WASHINGTON — The commercialization of outer space is starting to take off.
President Trump signed a memorandum Thursday that aims to streamline federal regulations governing the growing and economically important activity private firms are conducting in Earth's lower orbit.
The goal is to treat space like other platforms — such as the internet, highways and American air space —where strict government control has slowly given way to looser oversight that encourages private innovation while still maintaining rigorous safety standards.
"This directive will encourage American leadership in space commerce by creating more certainty for investors and private industry, while focusing on protecting our national security and public-safety," Vice President Mike Pence said in a statement released by the White House. "As President Trump says, “We’re a nation of pioneers, and the next great American frontier is space.”
The directive, which grew out of the council's February meeting at Kennedy Space Center in Florida:
- Requires the Department of Transportation to "reform the regulatory system" for launch and reentry.
- Mandates the Department of Commerce update rules governing satellite imagery, known as "remote sensing,"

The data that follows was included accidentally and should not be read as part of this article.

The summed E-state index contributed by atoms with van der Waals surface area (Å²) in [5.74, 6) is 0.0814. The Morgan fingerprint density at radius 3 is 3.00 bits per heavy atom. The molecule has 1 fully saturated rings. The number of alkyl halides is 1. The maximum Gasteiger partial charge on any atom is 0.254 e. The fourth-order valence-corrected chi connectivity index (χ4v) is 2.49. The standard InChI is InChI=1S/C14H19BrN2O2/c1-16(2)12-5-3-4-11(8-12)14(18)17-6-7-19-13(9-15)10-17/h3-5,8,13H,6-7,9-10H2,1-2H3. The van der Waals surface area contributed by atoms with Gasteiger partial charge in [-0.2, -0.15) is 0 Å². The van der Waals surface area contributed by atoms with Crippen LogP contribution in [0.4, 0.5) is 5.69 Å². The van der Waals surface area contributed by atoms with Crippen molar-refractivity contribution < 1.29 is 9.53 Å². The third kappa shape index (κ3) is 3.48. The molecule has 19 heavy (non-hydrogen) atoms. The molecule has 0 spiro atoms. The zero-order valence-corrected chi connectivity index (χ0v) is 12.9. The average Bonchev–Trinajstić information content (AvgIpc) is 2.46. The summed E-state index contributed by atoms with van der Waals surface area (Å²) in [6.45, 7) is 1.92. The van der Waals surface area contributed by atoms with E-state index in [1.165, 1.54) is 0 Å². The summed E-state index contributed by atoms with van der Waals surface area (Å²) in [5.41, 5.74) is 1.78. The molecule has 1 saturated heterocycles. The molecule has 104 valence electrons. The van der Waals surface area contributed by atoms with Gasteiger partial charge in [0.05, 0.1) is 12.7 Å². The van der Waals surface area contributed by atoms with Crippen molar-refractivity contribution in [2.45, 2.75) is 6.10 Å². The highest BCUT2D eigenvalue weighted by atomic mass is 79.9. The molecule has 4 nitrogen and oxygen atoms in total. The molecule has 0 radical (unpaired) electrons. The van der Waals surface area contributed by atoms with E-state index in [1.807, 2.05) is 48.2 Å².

- Creates a "one-stop shop" at the Commerce for commercial space companies.
- Calls for a Space Council review of licensing rules pertaining to commercial space flight activity to determine whether further streamlining should occur.
Administration officials who briefed reporters said the proposed changes are part of the administration's broader deregulation efforts across the federal government. Streamlining commercial space rules won't kick in until at least next year following an internal review and input from various stakeholders, they said.
The effort comes as the industry has been rocketing up over the past decade. The global space economy doubled during that period to $330 billion in 2015 with commercial space activities accounting for three quarters of that amount, according to the Space Foundation.
Private companies working on NASA contracts provide cargo to the International Space Station and are soon expected to carry astronauts as well.
The head of a trade group representing space firms such as SpaceX, Virgin Galactic and Blue Origin welcomed Trump's directive Thursday, saying it could shorten launch approvals from six months to as little as two weeks.
Space companies "would rather hire engineers than lawyers," said Eric Stallmer, president of the Commercial Spaceflight Federation, referring to the time it takes to comply with the current slate of "arcane, outdated" regulations.
The streamline directive is "an important step" in the evolution of commercial space, said Dale Ketcham, vice president Government & External Relations for Space Florida, a state-created agency to promote Florida's burgeoning aerospace industry and launch business.
Removing bureaucratic barriers should boost the industry in much the same way deregulation has allowed others to blossom, he said.
"Right now, we don't let self driving cars go everywhere although we do allow it in a lot of places," Ketcham said. "Eventually, that technology will mature (to a point) that no one will notice. And the same is true in space flight."